Duke pops down to see how east London teenagers helped restore ‘old Father Thames’
PUBLISHED: 10:00 07 October 2020 | UPDATED: 18:35 07 October 2020
Teenagers helping to bring a decaying old Father Thames stone arch battered by a century of east London pollution back to life have got a big thank you from the neighbours and from the Duke of Gloucester.
Two 19-year-olds from Custom House and Beckton were part of a heritage trust summer programme visiting the Bromley-by-Bow community centre where the historic Georgian stone arch with its delecate scuplture was being restored.
The restoration was part of a three-year programme by the Heritage of London Trust which is also helping youngsters struggling to return to formal learning after interrupted schooling during the lockdown.
It is running a programme getting youngsters connected with the community, including those excluded from school who are in pupil referral units and not knowing how to get involved in the community.
“It’s about young people taking ‘ownership’ of their local heritage sites,” the trust’s director Dr Nicola Stacey said. “They are making the connection that this is history for them, not just belonging to someone else.”
The neighbours were delighted at the restoration of the dilapidated Northumberland Arch at the community centre with its mythical “old Father Thames” face peering down on them that once stood near The Strand looking out on the mighty river.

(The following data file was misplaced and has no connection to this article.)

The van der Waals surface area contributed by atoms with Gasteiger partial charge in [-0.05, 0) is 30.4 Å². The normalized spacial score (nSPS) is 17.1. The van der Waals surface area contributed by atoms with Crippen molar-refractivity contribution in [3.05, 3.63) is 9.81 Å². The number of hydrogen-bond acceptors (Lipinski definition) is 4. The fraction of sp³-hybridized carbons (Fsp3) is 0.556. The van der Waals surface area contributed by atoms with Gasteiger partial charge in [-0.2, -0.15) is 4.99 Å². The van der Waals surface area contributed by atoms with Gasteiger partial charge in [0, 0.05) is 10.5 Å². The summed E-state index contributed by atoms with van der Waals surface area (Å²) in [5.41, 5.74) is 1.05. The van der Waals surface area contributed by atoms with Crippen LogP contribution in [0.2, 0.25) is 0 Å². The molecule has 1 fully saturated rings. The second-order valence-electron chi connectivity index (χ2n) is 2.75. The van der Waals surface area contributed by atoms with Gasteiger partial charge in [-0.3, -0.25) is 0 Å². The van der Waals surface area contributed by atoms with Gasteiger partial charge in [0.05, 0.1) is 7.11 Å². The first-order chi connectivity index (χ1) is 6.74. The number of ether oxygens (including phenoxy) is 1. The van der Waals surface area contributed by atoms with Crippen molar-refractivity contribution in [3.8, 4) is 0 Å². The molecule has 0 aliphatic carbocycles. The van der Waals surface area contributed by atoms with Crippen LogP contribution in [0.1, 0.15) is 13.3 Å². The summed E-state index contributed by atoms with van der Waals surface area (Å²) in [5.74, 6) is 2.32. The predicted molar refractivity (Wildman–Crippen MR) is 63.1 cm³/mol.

But pensioner Joan Todd, 89, who has lived in the East End neighbourhood for 47 years, observes: “There’s not a lot around here for youngsters. Many of them are just hanging around, especially with this coronavirus.”
There was no hanging around on the streets for Devon Fields from Custom House, or for Arnaud-William Mbaki from Beckton.
Devon got involved with the “Proud Places” heritage programme through a Newham youth group and admitted: “I didn’t really have an eye for history or restoring stuff before I came here. I’d just walk past and not really pay attention, but now I’ve got a creative mind.”
It was the same for Arnaud-William who revealed his frustration before getting involved: “It’s about being interested in these things but not knowing how to get into it, or knowing where to look for opportunities.”
The restored Father Thames arch used to stand at the entrance to the grand Northumberland House which was demolished almost 150 years ago to make way for construction of The Embankment and London’s District and Circle underground railways.
It was bought by an east London philanthropist and transported to Bromley-by-Bow. But the past century hasn’t been kind to its delicate stone Georgian carvings that have been eroded by weather and pollution—until the heritage trust came to its rescue.
The Duke of Gloucester, the trust’s royal patron, was impressed with the restoration work and how Devon and Arnaud-William are now involved with the community.
He popped down to east London to meet them and declared: “It’s vital that our heritage finds its champions in future generations. This is important work.”
Meanwhile, sprucing up the Cumberland Arch was the first to be completed from the heritage trust’s three-year restoration programme, with 42 active projects currently on the go around London.
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